Carlsen and Lagno clinch blitz world titles; Nihal Sarin rakes 152 Elo points finishing 11th!
Magnus Carlsen may have missed out on clinching the title in the Rapid event, but at the Blitz championship, he brought back his flair and won the event scoring an undefeated 17/21. However, he was closely chased by Jan Krzysztof Duda of Poland and had to come up with one win after another to keep his pole position. In the Women's group, Kateryna Lagno also achieved an unbeaten finish to clinch the title with a score of 13½/17. Meanwhile, Nihal Sarin, whose starting rank was 139, stunned all spectators -- except IM Sagar Shah, as he explains in this report -- with his 11th place finish. On the final day, Nihal defeated some world-class GMs like Gawain Jones, Nikita Vitiugov and Le Quang Liem and earned a whopping 152 rating points!
The final day of the King Salman World Rapid and Blitz Championship in St Petersburg, Russia, witnessed nine rounds of blitz chess in the open group and eight in the women’s. After the dust of the battles had settled Magnus Carlsen and Kateryna Lagno had emerged as the world champions, remaining unbeaten through the course of the tournament. Magnus scored 17/21 in the open group and took home $60,000 while Kateryna finished with 13½/17 and collected $40,000.
Jan Krzysztof Duda and Hikaru Nakamura took silver and bronze in the open group. In the women’s, Sarasadat Khademalsharieh bagged her second silver of the event while Lei Tingjie of China clinched third.
In both of the segments, the tournament was toughly fought all the way through. Carlsen had been leading alongside Vladimir Artemiev of Russia at the start of the day but had taken sole lead after round 13, defeating Anish Giri. In the game, Carlsen dominated the four knights variation of the English with the white pieces. Giri found his king in trouble very early in the game and had to expend a lot of time to find the right defence. By the 24th move, he had lost on time.
Artemiev, in this round, did not manage to keep up with Magnus as he drew against Peter Svidler on board 2. This allowed Jan Krzysztof Duda catch up in the second place after his win over Ian Nepomniachtchi, and as the tournament unfolded, Duda turned out to be Carlsen’s biggest challenger, remaining within striking distance until the very end.
In the eighteenth round, Duda suffered his only loss of the day to GM Hikaru Nakamura. Carlsen, who was a half point ahead by this point, grew his lead to a full point after drawing his game against Boris Gelfand. But in the penultimate round, Duda got back into contention beating GM Alexander Indic with black while Carlsen drew against Jan Nepomniachtchi in merely 21 moves.
Carlsen’s penultimate round draw kept Duda’s chances to win the title alive but it still depended on the result of Carlsen’s final game. Duda did win his final game against Boris Gelfand but Carlsen too had scored a crushing victory over Anton Korobov and had bagged his fourth world blitz title.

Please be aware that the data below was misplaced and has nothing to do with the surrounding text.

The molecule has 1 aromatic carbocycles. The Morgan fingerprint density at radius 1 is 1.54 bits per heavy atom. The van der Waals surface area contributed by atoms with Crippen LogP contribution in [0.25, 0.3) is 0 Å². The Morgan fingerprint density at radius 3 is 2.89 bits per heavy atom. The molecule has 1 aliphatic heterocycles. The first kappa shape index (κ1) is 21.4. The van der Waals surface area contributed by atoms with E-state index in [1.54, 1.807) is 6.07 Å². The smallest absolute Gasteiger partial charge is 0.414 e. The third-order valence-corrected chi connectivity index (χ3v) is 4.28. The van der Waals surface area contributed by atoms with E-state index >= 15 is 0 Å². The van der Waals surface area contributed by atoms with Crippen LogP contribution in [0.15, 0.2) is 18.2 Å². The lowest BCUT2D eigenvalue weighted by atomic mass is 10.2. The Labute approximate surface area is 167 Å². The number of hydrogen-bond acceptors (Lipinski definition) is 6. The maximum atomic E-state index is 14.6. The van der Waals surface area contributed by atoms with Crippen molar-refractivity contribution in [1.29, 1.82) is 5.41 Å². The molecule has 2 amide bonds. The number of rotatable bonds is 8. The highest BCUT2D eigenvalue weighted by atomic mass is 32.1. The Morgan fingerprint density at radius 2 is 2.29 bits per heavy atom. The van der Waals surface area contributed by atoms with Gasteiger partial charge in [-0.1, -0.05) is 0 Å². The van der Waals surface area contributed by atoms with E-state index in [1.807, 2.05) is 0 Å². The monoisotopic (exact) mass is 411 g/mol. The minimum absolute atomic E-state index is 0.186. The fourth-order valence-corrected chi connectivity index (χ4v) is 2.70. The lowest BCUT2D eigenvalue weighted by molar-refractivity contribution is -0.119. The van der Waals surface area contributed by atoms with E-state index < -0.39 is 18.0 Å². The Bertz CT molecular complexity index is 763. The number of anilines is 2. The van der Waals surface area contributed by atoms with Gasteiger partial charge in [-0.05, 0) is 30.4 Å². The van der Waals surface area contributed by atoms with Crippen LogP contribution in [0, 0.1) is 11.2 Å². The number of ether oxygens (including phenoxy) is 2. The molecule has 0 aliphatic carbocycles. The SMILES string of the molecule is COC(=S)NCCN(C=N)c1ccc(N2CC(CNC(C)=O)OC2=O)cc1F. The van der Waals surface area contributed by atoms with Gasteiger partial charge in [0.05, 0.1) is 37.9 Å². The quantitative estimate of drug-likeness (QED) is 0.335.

After the event, Carlsen said he was “relieved” having won the title. “Today was a very tough day. I was always kind of in front but I was being chased by Duda all the way. It was never easy,” Carlsen told Eteri Kublashvili, the Press Officer of the King Salman World Rapid and Blitz Championships-2018.
The top performer from the Indian contingent was, surprisingly, not Anand or Harikrishna but the 14-year-old Nihal Sarin. Nihal had already played impressively on day one, beating some strong grandmasters like Ahmed Adly, Salem AR Saleh and Alexander Motylev. On the final day, he raked 6½ points out of his nine games, beating world class grandmasters like Le Quang Liem, Nikita Vitiugov and Gawain Jones. His only loss of the day came in the 18th round when he was defeated by GM Ian Nepomniachtchi of Russia.
At the end of the 21st round, Nihal, who was the 139th seed in the tournament, had scored a total of 13½ points and had finished 11th in the final standings, ahead of Shakhriyar Mamedyarov, the recently crowned world rapid champion, GM Daniil Dubov, Alexander Grischuk, Yu Yangyi and even the Indian chess legend, Viswanathan Anand! His rating performance at the event was a stunning 2777. Furthermore, he will be gaining as many as 152 rating points.
Anand, on the other hand, struggled on the final day and was able to add only 4½ points to his score, bringing his total to 12/21. The day had begun rather badly for him as he lost back to back games against Zhamsaran Tsydypov and Evgeniy Najer in rounds 13 and 14. He did make a comeback winning two games in a row in the next two rounds but his results remained mixed until the end.
Harika Dronavalli was the top scorer from India in the women’s group. However, she could only finish 21st in the final standings. The day had begun well for Harika who drew against Ju Wenjun in the first round of day two and then pulled off a win over Alina Bivol of Russia. But two losses followed this and after a few ups and downs, she managed to hold a pawn down queen endgame against Olga Girya to take her final score to 10½/17.
All Games (Open)
All Games (women)